Woody biomass, such as wood pellets and wood chips, are a necessity to supplement intermittent energy sources such as solar energy and wind power
The burning of wood as a fuel source is a centuries-old practice. Today, wood is still the most widespread form of biomass in Europe, as it is recognised that woody biomass offers significant environmental benefits. By utilising forestry residues and agricultural by-products, waste is avoided. Provided the forest is managed sustainably, a continuous cycle of harvesting and regrowth occurs, making biomass a low-cost, low carbon, multipurpose option that can be used as a baseload fuel for both heat and power generation in combined heat and power plants. In Denmark, woody biomass and straw account for almost 70 per cent of renewable-energy consumption, where they provide stability and balance to the grid.
We invite you to explore solutions related to biomass in more depth below, find potential partners, catch up on the latest biogas news and discover real-life case examples of how biomass solutions can help solve your energy challenges.
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A new report from the University of Copenhagen shows that the burning of wood is significantly more climate-friendly than coal and a little more climate-friendly than natural gas in the long run. For the first time, researchers have quantified how the transition of 10 Danish combined heat and power plants (CHP plants) from coal or natural gas to biomass has affected their greenhouse gas emissions.
The Danish government and eight signatory parties across the political spectrum have entered into an agreement on legal requirements for wood biomass used to produce heat and electricity in Denmark. Among other things, it must provide greater assurance that the biomass used is as sustainable and climate-friendly as possible.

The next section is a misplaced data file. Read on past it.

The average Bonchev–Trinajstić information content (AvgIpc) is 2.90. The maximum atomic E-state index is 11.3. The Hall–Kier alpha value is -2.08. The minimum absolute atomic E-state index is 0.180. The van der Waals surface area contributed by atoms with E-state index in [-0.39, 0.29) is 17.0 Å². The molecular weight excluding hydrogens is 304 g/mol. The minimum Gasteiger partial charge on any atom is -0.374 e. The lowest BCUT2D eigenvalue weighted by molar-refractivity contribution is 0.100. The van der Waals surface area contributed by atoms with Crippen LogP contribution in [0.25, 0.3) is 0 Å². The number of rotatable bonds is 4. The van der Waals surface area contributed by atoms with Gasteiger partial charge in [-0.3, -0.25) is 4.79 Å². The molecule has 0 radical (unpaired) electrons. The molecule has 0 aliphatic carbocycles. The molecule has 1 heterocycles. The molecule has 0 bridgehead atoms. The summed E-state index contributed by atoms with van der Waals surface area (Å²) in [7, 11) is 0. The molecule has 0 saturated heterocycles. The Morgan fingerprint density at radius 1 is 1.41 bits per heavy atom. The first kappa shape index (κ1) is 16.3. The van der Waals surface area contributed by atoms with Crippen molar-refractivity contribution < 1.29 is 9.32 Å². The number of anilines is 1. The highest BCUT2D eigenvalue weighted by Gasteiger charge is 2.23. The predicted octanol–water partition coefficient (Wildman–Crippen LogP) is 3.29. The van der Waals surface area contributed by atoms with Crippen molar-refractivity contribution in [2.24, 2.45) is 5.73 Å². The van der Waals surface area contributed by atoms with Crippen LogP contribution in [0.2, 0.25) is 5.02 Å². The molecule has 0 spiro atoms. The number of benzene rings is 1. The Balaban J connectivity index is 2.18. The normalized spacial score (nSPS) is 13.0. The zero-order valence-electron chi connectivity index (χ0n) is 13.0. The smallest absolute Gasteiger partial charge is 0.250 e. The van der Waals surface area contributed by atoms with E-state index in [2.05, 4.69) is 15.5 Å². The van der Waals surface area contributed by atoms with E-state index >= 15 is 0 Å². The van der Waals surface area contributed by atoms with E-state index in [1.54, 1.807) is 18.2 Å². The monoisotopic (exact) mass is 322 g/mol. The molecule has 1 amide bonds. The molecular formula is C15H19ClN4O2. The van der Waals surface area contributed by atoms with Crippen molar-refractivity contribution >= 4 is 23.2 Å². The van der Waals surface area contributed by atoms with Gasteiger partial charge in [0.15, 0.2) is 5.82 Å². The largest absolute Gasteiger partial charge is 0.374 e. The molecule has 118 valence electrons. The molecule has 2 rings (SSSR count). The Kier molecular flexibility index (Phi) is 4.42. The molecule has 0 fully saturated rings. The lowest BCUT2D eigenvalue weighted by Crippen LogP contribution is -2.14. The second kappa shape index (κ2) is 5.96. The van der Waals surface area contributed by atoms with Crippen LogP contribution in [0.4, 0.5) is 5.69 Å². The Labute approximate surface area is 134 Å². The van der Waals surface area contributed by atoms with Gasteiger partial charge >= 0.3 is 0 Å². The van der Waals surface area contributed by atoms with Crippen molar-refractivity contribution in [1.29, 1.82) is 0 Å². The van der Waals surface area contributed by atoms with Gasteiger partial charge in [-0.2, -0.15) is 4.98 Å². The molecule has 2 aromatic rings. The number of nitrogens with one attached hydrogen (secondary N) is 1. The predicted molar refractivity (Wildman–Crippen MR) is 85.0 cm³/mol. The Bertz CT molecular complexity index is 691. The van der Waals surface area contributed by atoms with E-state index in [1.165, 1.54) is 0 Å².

Countries across the globe are currently gathering at the UN’s headquarters in New York to discuss how to accelerate progress on the Sustainable Development Goals (SDGs). During the week, the Danish agriculture and food cluster is presenting concrete examples of proven solutions that can make a tangible contribution to achieving the SDGs.
Materials from the forests and oceans are replacing plastics and other fossil-based products on an ever wider scale. Clearer policy objectives, more research, and support for bioeconomic clusters are required to support these innovative new products and businesses. These are just three of the fifteen ways that the Nordic countries can continue on their path to a bio-based economy. At a meeting in Sweden this week, the ministers responsible for sustainable growth adopted a Nordic action plan.
One of Denmark’s largest biomass fired combined heat and power (CHP) plants is located in the Aarhus area and was put into operation in spring 2017. It is a vital part of the Municipality of Aarhus’ Climate Strategy, which has replacing fossil fuels with sustainable energy as one of its cornerstones.